I am an unabashed fan of young, fresh-tasting Italian white wines. It helps that my local wine shop here in Queens specializes in releases from Italy. But if that weren’t the case, I would still search them out. My attraction is based on two straightforward criteria: lively, distinctive flavors and reasonable prices. I picked up a bevy of these bottlings recently as easy sippers—but I was in for a surprise as well.
One of my favorite dishes, as well as my wife’s, is duck. I cook it on our rotisserie grill (with a pan underneath to catch all the rich, flavorful fat). I have found this to be one of the best and easiest ways to cook duck—there’s no billowing smoke in the kitchen, and the bird can be cooked to perfection in about an hour. As I was cooking the bird, I enjoyed a Pinot Grigio from Northern Italy’s Alto Adige region that was made by the producer Tiefenbrunner. At just 12.5 percent alcohol, the wine tasted like a rich Sauvignon Blanc, filled with glazed citrus, ripe gooseberry and pear flavors. The finish featured spice and anise notes, with hints of mint. While I first thought to serve a Pinot Noir with the duck, I opted to continue with the Pinot Grigio, and it proved a fine match; the fresh acidity of the white was just the ticket to cut through the rich, smoky flavors of the bird. White wine with duck, indeed. I rated it 87 points, non-blind, and it cost $15.50 a bottle.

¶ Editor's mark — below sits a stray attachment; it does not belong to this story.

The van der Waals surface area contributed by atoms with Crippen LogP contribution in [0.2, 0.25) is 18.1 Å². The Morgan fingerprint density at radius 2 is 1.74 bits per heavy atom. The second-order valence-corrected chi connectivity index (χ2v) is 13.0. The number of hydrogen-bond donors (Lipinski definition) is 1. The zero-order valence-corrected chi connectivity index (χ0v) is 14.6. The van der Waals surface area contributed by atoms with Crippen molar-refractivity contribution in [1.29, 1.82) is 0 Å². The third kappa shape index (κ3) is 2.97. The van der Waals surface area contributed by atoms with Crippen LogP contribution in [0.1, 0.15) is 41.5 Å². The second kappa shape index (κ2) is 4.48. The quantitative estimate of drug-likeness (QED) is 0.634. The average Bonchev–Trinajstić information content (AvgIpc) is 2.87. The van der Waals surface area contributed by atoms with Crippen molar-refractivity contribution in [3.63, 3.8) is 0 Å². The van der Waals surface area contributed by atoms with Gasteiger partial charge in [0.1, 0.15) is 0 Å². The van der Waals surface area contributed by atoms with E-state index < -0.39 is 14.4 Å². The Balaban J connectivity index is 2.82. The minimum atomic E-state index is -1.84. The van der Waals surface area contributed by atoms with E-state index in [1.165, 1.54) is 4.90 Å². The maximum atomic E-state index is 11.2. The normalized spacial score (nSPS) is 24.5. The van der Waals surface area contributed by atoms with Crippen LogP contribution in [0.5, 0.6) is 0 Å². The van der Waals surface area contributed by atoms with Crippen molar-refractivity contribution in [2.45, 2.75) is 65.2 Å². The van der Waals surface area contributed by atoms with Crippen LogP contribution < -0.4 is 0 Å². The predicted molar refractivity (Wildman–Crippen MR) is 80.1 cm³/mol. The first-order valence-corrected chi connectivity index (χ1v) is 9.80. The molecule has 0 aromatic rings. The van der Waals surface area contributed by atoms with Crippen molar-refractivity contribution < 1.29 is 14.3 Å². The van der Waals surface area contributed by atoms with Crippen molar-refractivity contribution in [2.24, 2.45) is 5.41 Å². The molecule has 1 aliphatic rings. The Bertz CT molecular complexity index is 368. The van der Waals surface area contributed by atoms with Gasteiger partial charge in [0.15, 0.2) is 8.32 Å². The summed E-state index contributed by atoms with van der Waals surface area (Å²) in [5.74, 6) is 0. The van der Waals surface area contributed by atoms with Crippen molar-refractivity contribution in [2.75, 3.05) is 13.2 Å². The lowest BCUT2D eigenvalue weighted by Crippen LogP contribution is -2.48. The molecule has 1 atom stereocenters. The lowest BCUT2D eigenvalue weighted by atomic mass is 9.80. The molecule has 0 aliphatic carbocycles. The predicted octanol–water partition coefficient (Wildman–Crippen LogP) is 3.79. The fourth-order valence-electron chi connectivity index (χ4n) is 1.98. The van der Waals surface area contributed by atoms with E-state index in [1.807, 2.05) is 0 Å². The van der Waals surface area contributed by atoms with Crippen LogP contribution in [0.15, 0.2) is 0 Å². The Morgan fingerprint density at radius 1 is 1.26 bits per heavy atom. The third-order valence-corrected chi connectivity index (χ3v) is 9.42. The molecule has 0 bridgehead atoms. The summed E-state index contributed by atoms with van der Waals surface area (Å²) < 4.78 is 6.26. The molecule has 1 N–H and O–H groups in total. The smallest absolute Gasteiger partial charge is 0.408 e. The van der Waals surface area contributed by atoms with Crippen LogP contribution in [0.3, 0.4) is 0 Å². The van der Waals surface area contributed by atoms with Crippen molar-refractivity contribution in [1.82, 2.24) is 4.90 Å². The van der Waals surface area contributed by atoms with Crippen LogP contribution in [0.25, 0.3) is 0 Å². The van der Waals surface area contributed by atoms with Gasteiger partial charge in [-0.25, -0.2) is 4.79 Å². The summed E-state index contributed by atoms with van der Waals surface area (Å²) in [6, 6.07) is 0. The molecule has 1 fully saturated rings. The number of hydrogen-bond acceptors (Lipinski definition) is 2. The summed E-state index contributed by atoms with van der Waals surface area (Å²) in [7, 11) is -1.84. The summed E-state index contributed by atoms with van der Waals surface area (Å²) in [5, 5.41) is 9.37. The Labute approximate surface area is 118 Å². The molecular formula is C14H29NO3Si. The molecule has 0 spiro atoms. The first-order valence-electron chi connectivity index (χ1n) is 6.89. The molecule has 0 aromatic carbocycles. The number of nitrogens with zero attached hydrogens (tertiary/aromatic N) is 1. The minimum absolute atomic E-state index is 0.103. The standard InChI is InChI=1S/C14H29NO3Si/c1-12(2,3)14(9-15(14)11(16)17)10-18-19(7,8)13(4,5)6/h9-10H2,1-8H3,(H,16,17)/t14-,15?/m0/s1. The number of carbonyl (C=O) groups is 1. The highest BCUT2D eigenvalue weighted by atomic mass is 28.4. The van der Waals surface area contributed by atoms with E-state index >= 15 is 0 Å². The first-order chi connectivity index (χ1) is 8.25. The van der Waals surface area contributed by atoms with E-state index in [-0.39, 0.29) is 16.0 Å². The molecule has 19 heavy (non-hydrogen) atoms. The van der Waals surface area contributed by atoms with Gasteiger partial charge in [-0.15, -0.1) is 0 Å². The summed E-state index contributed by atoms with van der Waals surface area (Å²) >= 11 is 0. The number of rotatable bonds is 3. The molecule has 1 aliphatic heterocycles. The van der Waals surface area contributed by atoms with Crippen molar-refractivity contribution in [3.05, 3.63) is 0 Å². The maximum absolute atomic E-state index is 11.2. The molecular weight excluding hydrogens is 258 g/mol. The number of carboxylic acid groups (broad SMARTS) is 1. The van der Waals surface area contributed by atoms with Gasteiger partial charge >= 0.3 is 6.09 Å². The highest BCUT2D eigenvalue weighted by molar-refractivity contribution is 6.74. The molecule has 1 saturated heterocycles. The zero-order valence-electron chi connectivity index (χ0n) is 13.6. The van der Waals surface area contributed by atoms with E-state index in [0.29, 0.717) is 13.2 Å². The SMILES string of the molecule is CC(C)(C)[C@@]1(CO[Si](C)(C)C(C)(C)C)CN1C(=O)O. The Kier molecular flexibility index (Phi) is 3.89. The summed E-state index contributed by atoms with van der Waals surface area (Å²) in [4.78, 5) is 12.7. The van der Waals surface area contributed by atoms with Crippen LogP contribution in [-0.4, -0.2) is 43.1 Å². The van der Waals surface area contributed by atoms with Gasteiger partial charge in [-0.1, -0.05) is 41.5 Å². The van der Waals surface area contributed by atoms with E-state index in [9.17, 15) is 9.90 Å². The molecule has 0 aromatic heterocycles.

WineSpectator.com members: Read the original blind-tasting review for Tiefenbrunner Pinot Grigio Delle Venezie 2008 (87, $15).
• Plus, get our quick list of Easy Finds among Italian whites.
Ezekiel Becerra — Houston, TX — February 18, 2010 8:26pm ET
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